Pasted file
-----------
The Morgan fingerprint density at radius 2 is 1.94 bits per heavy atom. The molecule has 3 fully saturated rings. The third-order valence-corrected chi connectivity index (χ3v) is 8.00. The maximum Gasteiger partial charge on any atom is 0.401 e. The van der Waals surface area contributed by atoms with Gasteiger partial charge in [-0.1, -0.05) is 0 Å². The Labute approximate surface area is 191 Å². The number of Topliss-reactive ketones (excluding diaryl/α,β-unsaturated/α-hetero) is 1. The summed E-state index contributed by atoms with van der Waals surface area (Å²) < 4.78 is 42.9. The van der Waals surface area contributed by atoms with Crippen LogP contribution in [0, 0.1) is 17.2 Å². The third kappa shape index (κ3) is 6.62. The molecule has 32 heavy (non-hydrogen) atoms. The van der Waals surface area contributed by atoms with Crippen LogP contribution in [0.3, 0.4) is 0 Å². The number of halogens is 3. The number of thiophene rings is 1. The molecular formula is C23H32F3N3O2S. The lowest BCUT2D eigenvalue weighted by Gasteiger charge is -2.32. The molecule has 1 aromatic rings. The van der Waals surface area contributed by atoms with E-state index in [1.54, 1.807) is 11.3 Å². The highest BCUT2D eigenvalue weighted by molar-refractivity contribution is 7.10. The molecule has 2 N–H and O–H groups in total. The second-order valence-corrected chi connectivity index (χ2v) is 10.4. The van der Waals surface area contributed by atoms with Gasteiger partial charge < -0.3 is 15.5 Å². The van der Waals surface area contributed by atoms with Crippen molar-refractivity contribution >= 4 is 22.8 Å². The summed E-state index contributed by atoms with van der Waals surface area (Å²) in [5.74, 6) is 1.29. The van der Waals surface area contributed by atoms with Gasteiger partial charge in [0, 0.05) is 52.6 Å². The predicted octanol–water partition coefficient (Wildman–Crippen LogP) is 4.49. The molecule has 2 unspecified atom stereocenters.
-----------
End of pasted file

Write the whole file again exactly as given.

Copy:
The Morgan fingerprint density at radius 2 is 1.94 bits per heavy atom. The molecule has 3 fully saturated rings. The third-order valence-corrected chi connectivity index (χ3v) is 8.00. The maximum Gasteiger partial charge on any atom is 0.401 e. The van der Waals surface area contributed by atoms with Gasteiger partial charge in [-0.1, -0.05) is 0 Å². The Labute approximate surface area is 191 Å². The number of Topliss-reactive ketones (excluding diaryl/α,β-unsaturated/α-hetero) is 1. The summed E-state index contributed by atoms with van der Waals surface area (Å²) < 4.78 is 42.9. The van der Waals surface area contributed by atoms with Crippen LogP contribution in [0, 0.1) is 17.2 Å². The third kappa shape index (κ3) is 6.62. The molecule has 32 heavy (non-hydrogen) atoms. The van der Waals surface area contributed by atoms with Crippen LogP contribution in [0.3, 0.4) is 0 Å². The number of halogens is 3. The number of thiophene rings is 1. The molecular formula is C23H32F3N3O2S. The lowest BCUT2D eigenvalue weighted by Gasteiger charge is -2.32. The molecule has 1 aromatic rings. The van der Waals surface area contributed by atoms with E-state index in [1.54, 1.807) is 11.3 Å². The highest BCUT2D eigenvalue weighted by molar-refractivity contribution is 7.10. The molecule has 2 N–H and O–H groups in total. The second-order valence-corrected chi connectivity index (χ2v) is 10.4. The van der Waals surface area contributed by atoms with Gasteiger partial charge < -0.3 is 15.5 Å². The van der Waals surface area contributed by atoms with Crippen molar-refractivity contribution >= 4 is 22.8 Å². The summed E-state index contributed by atoms with van der Waals surface area (Å²) in [5.74, 6) is 1.29. The van der Waals surface area contributed by atoms with Gasteiger partial charge in [0, 0.05) is 52.6 Å². The predicted octanol–water partition coefficient (Wildman–Crippen LogP) is 4.49. The molecule has 2 unspecified atom stereocenters.